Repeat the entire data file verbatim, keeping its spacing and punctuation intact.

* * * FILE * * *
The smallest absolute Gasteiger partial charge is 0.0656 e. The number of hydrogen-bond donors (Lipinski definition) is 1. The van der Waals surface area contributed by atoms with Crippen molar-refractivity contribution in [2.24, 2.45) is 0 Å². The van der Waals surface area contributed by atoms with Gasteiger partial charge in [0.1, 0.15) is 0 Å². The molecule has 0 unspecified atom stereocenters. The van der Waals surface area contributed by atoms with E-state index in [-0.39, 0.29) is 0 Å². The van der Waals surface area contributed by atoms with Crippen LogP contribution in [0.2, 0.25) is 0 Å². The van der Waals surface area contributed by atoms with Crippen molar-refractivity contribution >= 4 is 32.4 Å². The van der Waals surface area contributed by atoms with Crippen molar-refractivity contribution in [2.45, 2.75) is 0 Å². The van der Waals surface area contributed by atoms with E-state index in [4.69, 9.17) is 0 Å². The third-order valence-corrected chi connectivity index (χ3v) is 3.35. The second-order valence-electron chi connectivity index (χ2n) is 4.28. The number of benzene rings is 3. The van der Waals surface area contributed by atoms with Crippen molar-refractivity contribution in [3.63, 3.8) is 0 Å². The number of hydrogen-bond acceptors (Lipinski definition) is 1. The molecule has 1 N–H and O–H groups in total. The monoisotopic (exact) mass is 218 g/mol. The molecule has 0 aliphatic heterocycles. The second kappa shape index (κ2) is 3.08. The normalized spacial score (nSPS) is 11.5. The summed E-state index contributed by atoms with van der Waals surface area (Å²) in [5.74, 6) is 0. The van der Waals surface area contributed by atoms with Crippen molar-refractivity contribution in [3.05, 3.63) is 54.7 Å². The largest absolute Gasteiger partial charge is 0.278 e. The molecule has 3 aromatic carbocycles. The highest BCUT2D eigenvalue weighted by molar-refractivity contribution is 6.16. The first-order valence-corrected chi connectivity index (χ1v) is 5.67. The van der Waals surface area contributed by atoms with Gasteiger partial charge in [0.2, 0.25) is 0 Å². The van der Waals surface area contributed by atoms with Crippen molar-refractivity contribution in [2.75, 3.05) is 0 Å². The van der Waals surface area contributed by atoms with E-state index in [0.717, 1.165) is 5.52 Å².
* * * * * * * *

The smallest absolute Gasteiger partial charge is 0.0656 e. The number of hydrogen-bond donors (Lipinski definition) is 1. The van der Waals surface area contributed by atoms with Crippen molar-refractivity contribution in [2.24, 2.45) is 0 Å². The van der Waals surface area contributed by atoms with Gasteiger partial charge in [0.1, 0.15) is 0 Å². The molecule has 0 unspecified atom stereocenters. The van der Waals surface area contributed by atoms with E-state index in [-0.39, 0.29) is 0 Å². The van der Waals surface area contributed by atoms with Crippen LogP contribution in [0.2, 0.25) is 0 Å². The van der Waals surface area contributed by atoms with Crippen molar-refractivity contribution >= 4 is 32.4 Å². The van der Waals surface area contributed by atoms with Crippen molar-refractivity contribution in [2.45, 2.75) is 0 Å². The van der Waals surface area contributed by atoms with E-state index in [4.69, 9.17) is 0 Å². The third-order valence-corrected chi connectivity index (χ3v) is 3.35. The second-order valence-electron chi connectivity index (χ2n) is 4.28. The number of benzene rings is 3. The van der Waals surface area contributed by atoms with Crippen molar-refractivity contribution in [3.63, 3.8) is 0 Å². The number of hydrogen-bond acceptors (Lipinski definition) is 1. The molecule has 1 N–H and O–H groups in total. The monoisotopic (exact) mass is 218 g/mol. The molecule has 0 aliphatic heterocycles. The second kappa shape index (κ2) is 3.08. The normalized spacial score (nSPS) is 11.5. The summed E-state index contributed by atoms with van der Waals surface area (Å²) in [5.74, 6) is 0. The van der Waals surface area contributed by atoms with Crippen molar-refractivity contribution in [3.05, 3.63) is 54.7 Å². The largest absolute Gasteiger partial charge is 0.278 e. The molecule has 3 aromatic carbocycles. The highest BCUT2D eigenvalue weighted by molar-refractivity contribution is 6.16. The first-order valence-corrected chi connectivity index (χ1v) is 5.67. The van der Waals surface area contributed by atoms with Gasteiger partial charge in [0.2, 0.25) is 0 Å². The van der Waals surface area contributed by atoms with Crippen molar-refractivity contribution in [2.75, 3.05) is 0 Å². The van der Waals surface area contributed by atoms with E-state index in [0.717, 1.165) is 5.52 Å².